I based this recipe on a Mario Batali recipe that Richard May posted. The original recipe called for a massive amount of fennel pollen, not an ingredient that you can pick up at any supermarket. I went with the alternative, toasted fennel seeds, and—perhaps being less fond of fennel—I used a lot less. I also thought that Mario’s recipe used way too much salt.
Tip: If you plan ahead you can find the fennel pollen on-line.
Interesting Side Note: According to 23andMe, Mario and I are distant cousins—I mean really distant. If you trace his father’s-father’s-father’s back and my father’s-father’s-etc. you will find that we have one male progenitor in common. My father was apparently ~10% Italian. This is confusing to me given that my father’s family came from an endogamous community in Prussia. That means that our connection must have been waaay back, I suspect maybe the Middle Ages or even earlier.
In the United States the young chickens that are called for in the recipe are sold as “fryers” (2½ to 3½ pounds). These can be sometimes hard to find, since most chickens sold in supermarkets are “roasters” (3½ to 5 pounds) or “stewing chickens” labeled as roasters (5 to 7 pounds). The younger the bird the more quickly and tender it will cook.
Karl’s Pollo al Mattone (Chicken Under Brick)
1 whole chicken (3-4 lbs.)
1 Tbs. toasted fennel seeds ground
1 tsp. kosher salt
1 tsp. black pepper
1 Tbs. fresh thyme, minced
2 cloves garlic, crushed to a paste
2 Tbs. extra-virgin olive oil
3-4 basil leaves, whole
2 bricks wrapped in aluminum foil
1. Rinse and pat the chicken dry. Remove the backbone and wing tips with culinary sheers.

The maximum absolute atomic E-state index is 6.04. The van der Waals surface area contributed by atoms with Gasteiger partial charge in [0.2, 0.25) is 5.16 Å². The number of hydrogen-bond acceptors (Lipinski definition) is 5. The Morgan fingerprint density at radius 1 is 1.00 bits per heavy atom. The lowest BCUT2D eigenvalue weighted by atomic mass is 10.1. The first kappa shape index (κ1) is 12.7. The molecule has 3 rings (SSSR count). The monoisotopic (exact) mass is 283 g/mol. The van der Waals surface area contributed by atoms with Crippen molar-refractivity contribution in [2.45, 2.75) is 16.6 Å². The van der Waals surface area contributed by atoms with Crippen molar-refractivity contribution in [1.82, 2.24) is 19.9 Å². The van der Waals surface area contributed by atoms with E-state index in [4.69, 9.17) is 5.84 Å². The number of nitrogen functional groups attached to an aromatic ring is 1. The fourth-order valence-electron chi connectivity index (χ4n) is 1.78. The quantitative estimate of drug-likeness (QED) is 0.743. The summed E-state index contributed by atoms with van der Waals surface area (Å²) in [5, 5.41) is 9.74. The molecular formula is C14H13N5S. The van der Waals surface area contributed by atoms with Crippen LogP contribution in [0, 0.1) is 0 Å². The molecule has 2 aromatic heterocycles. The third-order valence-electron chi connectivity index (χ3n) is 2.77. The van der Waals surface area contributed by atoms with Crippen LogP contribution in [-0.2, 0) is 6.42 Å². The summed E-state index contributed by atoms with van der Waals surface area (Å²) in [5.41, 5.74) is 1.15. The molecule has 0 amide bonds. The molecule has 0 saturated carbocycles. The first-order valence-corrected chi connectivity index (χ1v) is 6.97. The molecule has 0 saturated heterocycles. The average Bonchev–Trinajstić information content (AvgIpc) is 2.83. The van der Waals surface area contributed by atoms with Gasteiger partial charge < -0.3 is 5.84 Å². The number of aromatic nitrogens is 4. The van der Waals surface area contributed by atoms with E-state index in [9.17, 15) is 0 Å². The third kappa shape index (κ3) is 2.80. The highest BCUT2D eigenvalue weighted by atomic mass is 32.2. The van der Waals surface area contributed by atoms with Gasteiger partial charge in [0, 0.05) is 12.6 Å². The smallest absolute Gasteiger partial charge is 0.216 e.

Note: My sister Grace bought me these sheers for Christmas years ago and they have been invaluable.
2. Use a sharp paring knife to cut out the breast bone.
Tip: Although it is not necessary, I like to remove the ribs and the thin bones under the breast. These have very little meat on them and they prevent the marinade from soaking into the underside of the breast. Also, after cutting out the back, the sharp points of the ribs tend to punch holes in the plastic marinating bag.
3. Use a sharp fork to prick the skin of the breasts and thighs.
Tip: You are not trying to pierce the meat, but to give the fat that is rendered under the skin an avenue of escape. This makes for a crisper skin.
4. Toast and grind the fennel seeds into a powder.
5. Put the fennel, salt, pepper, thyme, garlic, olive oil into a small bowl and mix it into a paste.
6. Smear the herb paste over the chicken, inside and out, and place the chicken in a gallon plastic bag.
7. Press the air out of the bag and seal it. Refrigerate the chicken for at least 8 hours, flipping it occasionally.
Tip: Preferably marinate the chicken overnight.
8. Remove the chicken from the refrigerator an hour before you intend to cook it.
Tip: This is to bring the meat up to room temperature, so that it cooks evenly.
9. Build a bi-level fire and place the foil wrapped bricks directly over the coals.
10. Oil the grill well and place the chicken with the breast nearest the edge of the bed of coals—but not directly over the coals.
11. Place the bricks on top of the chicken and close the grill lid.
12. Grill for fifteen minutes and then turn the chicken over and point the legs slightly over the coals. Replace the bricks.
Tip: Be careful when you are releasing the chicken skin from the grill bars. You do not want to tear the skin.
13. Insert a constant-read meat thermometer into the thickest part of the breast and set it to 160º F.
14. When the alarm rings, remove the bricks and place the bird, skin side down directly over the coals. Increase the temperature on the meat thermometer to 165º F.
15. When the alarm rings again, transfer the chicken to a platter and cover it with aluminum foil.
16. Let the meat rest for 10 minutes, to redistribute the juices.
17. Garnish with whole basil leaves and serve.